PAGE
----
English: Bush Stone-curlew
Latin: Burhinus grallarius
Italian: Occhione willaroo
Aboriginal: Willaroo
Ps:  the feathers by the sketch are real, taped on the page. 
There will be more about these birds on this blog in the future...
Until next time!               Matteo

Thursday, 1 September 2011

A soft spot for Botanical Art

Prints and greeting cards and bookmarks available.

There are more than 700 species of Eucalyptus native of Australia, I was attracted and inspired by the colours of those leaves found on the ground of a damp forest or just after rain, as they can reveal a wide range and variety of shades, bright and shiny. The colours will just vanish as the leaf dries so I took some photos just after picking. The journal pages, second image, are one of my earlier study of Eucalyptus leaves, the difference with the wet ones is evident. The following links provide beautiful examples of botanical art from a couple of friends: Hemlata Pradhan from India and Vichi Lee Johnston from Australia
Until next post!            Matteo

Monday, 15 August 2011

Pale-headed Rosellas 2

This time I wanted to show a page from the 'Design Book', the sketchbook I use to plan and design what's in my mind before the actual painting. I developed this one from a few sketches ( and a couple of photos collected from a walk at Toohey Forest, south Brisbane. Although these birds, now a favourite of mine, are so colourful, in some conditions of light they can camouflage extremely well within their environment. Also, I would like to share with you my joy after taking part in the Brisbane rally organized by Animals Australia against the live export of cattle and sheep, it was good to see how many people are passionate and caring about animal welfare, to know more follow the link:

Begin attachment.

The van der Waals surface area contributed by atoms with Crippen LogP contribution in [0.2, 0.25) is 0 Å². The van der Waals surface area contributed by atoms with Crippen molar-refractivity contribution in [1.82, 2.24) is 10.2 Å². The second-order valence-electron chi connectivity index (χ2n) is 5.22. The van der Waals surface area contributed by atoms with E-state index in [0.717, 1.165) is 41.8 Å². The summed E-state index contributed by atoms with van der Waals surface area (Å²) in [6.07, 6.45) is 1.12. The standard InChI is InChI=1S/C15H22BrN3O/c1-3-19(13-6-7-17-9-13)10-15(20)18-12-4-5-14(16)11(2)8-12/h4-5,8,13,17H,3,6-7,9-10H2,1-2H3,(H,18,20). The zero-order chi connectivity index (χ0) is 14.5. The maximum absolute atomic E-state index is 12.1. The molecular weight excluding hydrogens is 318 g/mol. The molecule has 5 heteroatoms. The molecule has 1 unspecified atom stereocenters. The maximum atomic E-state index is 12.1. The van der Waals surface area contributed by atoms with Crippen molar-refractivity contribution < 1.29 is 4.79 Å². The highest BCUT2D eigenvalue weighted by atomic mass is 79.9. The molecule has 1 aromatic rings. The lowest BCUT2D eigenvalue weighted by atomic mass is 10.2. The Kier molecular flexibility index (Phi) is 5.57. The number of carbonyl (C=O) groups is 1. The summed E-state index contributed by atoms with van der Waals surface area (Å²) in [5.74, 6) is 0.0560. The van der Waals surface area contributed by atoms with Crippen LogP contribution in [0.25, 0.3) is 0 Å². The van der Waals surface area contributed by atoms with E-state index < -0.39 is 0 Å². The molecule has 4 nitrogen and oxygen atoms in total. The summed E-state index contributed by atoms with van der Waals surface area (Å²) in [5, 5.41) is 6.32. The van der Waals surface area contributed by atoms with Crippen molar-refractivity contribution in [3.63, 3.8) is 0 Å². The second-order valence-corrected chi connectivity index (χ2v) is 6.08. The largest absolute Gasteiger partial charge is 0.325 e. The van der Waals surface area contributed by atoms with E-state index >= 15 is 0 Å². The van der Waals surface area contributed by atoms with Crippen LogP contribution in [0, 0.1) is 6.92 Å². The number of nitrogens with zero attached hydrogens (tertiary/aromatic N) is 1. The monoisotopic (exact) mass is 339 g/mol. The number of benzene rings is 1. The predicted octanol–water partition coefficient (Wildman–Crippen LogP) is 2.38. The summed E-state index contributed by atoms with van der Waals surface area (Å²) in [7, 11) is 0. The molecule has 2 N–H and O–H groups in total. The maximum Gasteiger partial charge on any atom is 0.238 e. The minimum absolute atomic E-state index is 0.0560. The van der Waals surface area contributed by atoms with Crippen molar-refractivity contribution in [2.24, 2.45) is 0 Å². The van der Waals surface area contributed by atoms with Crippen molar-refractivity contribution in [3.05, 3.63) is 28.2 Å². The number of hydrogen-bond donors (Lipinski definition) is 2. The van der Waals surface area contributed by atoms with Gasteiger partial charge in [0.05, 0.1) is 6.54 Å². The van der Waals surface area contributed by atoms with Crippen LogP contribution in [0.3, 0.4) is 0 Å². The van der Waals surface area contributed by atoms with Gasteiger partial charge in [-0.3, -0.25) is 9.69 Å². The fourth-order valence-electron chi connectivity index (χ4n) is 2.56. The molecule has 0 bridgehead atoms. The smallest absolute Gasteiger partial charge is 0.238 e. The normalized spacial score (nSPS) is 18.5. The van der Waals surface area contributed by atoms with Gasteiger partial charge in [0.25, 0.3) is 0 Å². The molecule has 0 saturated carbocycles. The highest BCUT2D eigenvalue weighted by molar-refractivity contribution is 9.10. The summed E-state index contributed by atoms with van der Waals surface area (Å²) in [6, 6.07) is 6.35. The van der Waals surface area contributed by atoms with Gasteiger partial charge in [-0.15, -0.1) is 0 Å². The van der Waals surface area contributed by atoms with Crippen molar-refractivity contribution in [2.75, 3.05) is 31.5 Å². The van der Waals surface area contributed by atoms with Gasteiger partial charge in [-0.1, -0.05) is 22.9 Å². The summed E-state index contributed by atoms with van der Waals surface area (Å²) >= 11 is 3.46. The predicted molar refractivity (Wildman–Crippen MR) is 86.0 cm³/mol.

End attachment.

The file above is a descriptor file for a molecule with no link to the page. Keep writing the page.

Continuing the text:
Until next time!                                    Matteo

Monday, 1 August 2011

Kookaburra sketch + Walt Whitman's reflections

The Italian nature artist Angela Maria Russo commented on one of my  previous posts quoting the words written by the American poet Walt Whitman (1819-1892). I think his words, intentionally provoking, give food for thought and deserve to be shared.

'I think I could turn and live with animals,
 They are so placid and self contained,
I stand and look at them long and long.
They do not sweat and whine about their condition,
They do not lie awake in the dark and weep for their sins,
They do not make me sick discussing their duty to God,
Not one is dissatisfied, not one is demented with the mania of owning things,
Not one kneels to another, nor to his kind that lived thousands of years ago,
Not one is respected or unhappy over the whole earth'.
Walt Whitman   Leaves of Grass

Until next time!                 Matteo

Friday, 15 July 2011

Sulphur-crested Cockatoo

This amazing bird is available in my shop in an array of different artworks